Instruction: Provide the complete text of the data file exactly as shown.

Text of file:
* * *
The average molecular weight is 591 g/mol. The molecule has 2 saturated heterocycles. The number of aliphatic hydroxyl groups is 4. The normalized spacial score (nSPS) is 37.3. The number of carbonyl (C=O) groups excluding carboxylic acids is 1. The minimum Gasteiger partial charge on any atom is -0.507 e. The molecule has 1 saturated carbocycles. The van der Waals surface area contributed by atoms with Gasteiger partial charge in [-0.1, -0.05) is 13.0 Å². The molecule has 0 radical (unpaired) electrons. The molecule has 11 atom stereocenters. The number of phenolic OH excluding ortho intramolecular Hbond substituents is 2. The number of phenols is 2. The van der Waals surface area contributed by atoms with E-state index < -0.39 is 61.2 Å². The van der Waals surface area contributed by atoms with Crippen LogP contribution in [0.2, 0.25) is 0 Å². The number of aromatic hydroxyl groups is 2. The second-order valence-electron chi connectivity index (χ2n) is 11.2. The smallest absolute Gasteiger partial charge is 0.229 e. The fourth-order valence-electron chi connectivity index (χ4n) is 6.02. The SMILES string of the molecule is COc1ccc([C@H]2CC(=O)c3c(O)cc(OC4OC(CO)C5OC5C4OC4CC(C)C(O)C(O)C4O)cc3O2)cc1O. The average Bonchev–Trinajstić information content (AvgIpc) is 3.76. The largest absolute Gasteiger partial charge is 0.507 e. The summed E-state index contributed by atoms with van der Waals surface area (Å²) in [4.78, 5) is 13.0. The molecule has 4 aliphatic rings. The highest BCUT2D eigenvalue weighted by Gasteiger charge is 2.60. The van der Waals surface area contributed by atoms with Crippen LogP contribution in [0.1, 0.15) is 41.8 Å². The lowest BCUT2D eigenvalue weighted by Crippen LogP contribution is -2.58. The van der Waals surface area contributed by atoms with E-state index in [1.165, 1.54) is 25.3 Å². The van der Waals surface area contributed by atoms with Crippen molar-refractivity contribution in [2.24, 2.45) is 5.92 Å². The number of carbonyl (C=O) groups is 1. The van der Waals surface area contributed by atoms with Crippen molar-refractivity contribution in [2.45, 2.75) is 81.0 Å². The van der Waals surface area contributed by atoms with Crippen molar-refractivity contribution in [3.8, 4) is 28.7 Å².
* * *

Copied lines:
The average molecular weight is 591 g/mol. The molecule has 2 saturated heterocycles. The number of aliphatic hydroxyl groups is 4. The normalized spacial score (nSPS) is 37.3. The number of carbonyl (C=O) groups excluding carboxylic acids is 1. The minimum Gasteiger partial charge on any atom is -0.507 e. The molecule has 1 saturated carbocycles. The van der Waals surface area contributed by atoms with Gasteiger partial charge in [-0.1, -0.05) is 13.0 Å². The molecule has 0 radical (unpaired) electrons. The molecule has 11 atom stereocenters. The number of phenolic OH excluding ortho intramolecular Hbond substituents is 2. The number of phenols is 2. The van der Waals surface area contributed by atoms with E-state index < -0.39 is 61.2 Å². The van der Waals surface area contributed by atoms with Crippen LogP contribution in [0.2, 0.25) is 0 Å². The number of aromatic hydroxyl groups is 2. The second-order valence-electron chi connectivity index (χ2n) is 11.2. The smallest absolute Gasteiger partial charge is 0.229 e. The fourth-order valence-electron chi connectivity index (χ4n) is 6.02. The SMILES string of the molecule is COc1ccc([C@H]2CC(=O)c3c(O)cc(OC4OC(CO)C5OC5C4OC4CC(C)C(O)C(O)C4O)cc3O2)cc1O. The average Bonchev–Trinajstić information content (AvgIpc) is 3.76. The largest absolute Gasteiger partial charge is 0.507 e. The summed E-state index contributed by atoms with van der Waals surface area (Å²) in [4.78, 5) is 13.0. The molecule has 4 aliphatic rings. The highest BCUT2D eigenvalue weighted by Gasteiger charge is 2.60. The van der Waals surface area contributed by atoms with Crippen LogP contribution in [0.1, 0.15) is 41.8 Å². The lowest BCUT2D eigenvalue weighted by Crippen LogP contribution is -2.58. The van der Waals surface area contributed by atoms with E-state index in [1.165, 1.54) is 25.3 Å². The van der Waals surface area contributed by atoms with Crippen molar-refractivity contribution in [2.24, 2.45) is 5.92 Å². The number of carbonyl (C=O) groups is 1. The van der Waals surface area contributed by atoms with Crippen molar-refractivity contribution in [2.45, 2.75) is 81.0 Å². The van der Waals surface area contributed by atoms with Crippen molar-refractivity contribution in [3.8, 4) is 28.7 Å².